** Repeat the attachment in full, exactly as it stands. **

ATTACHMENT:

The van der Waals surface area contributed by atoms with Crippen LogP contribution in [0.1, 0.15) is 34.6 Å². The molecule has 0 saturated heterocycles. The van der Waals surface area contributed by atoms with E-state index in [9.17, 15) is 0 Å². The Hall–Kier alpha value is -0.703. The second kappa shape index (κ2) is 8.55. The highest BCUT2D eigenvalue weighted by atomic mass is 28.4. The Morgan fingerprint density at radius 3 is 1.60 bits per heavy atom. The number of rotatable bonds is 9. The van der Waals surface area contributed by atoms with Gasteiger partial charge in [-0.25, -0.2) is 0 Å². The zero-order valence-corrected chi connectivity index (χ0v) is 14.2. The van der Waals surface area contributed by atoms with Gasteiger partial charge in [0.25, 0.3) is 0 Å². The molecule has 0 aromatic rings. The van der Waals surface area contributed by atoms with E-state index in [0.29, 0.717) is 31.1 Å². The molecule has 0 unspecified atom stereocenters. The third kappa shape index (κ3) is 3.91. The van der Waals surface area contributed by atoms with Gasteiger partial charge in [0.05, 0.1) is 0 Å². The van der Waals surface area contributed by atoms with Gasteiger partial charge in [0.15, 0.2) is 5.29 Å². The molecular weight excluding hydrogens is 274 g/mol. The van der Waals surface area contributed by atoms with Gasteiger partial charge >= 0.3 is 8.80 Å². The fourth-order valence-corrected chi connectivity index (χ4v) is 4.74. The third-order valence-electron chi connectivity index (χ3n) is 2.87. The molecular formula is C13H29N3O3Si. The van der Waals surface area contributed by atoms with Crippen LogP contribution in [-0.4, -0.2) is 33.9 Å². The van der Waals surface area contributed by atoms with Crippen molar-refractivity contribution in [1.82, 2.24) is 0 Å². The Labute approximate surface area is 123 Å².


The van der Waals surface area contributed by atoms with Crippen LogP contribution in [0.1, 0.15) is 34.6 Å². The molecule has 0 saturated heterocycles. The van der Waals surface area contributed by atoms with E-state index in [9.17, 15) is 0 Å². The Hall–Kier alpha value is -0.703. The second kappa shape index (κ2) is 8.55. The highest BCUT2D eigenvalue weighted by atomic mass is 28.4. The Morgan fingerprint density at radius 3 is 1.60 bits per heavy atom. The number of rotatable bonds is 9. The van der Waals surface area contributed by atoms with Gasteiger partial charge in [-0.25, -0.2) is 0 Å². The zero-order valence-corrected chi connectivity index (χ0v) is 14.2. The van der Waals surface area contributed by atoms with Gasteiger partial charge in [0.25, 0.3) is 0 Å². The molecule has 0 aromatic rings. The van der Waals surface area contributed by atoms with E-state index in [0.29, 0.717) is 31.1 Å². The molecule has 0 unspecified atom stereocenters. The third kappa shape index (κ3) is 3.91. The van der Waals surface area contributed by atoms with Gasteiger partial charge in [0.05, 0.1) is 0 Å². The van der Waals surface area contributed by atoms with Gasteiger partial charge in [0.15, 0.2) is 5.29 Å². The molecular weight excluding hydrogens is 274 g/mol. The van der Waals surface area contributed by atoms with Gasteiger partial charge >= 0.3 is 8.80 Å². The fourth-order valence-corrected chi connectivity index (χ4v) is 4.74. The third-order valence-electron chi connectivity index (χ3n) is 2.87. The molecular formula is C13H29N3O3Si. The van der Waals surface area contributed by atoms with Crippen LogP contribution in [-0.4, -0.2) is 33.9 Å². The van der Waals surface area contributed by atoms with Crippen molar-refractivity contribution in [1.82, 2.24) is 0 Å². The Labute approximate surface area is 123 Å².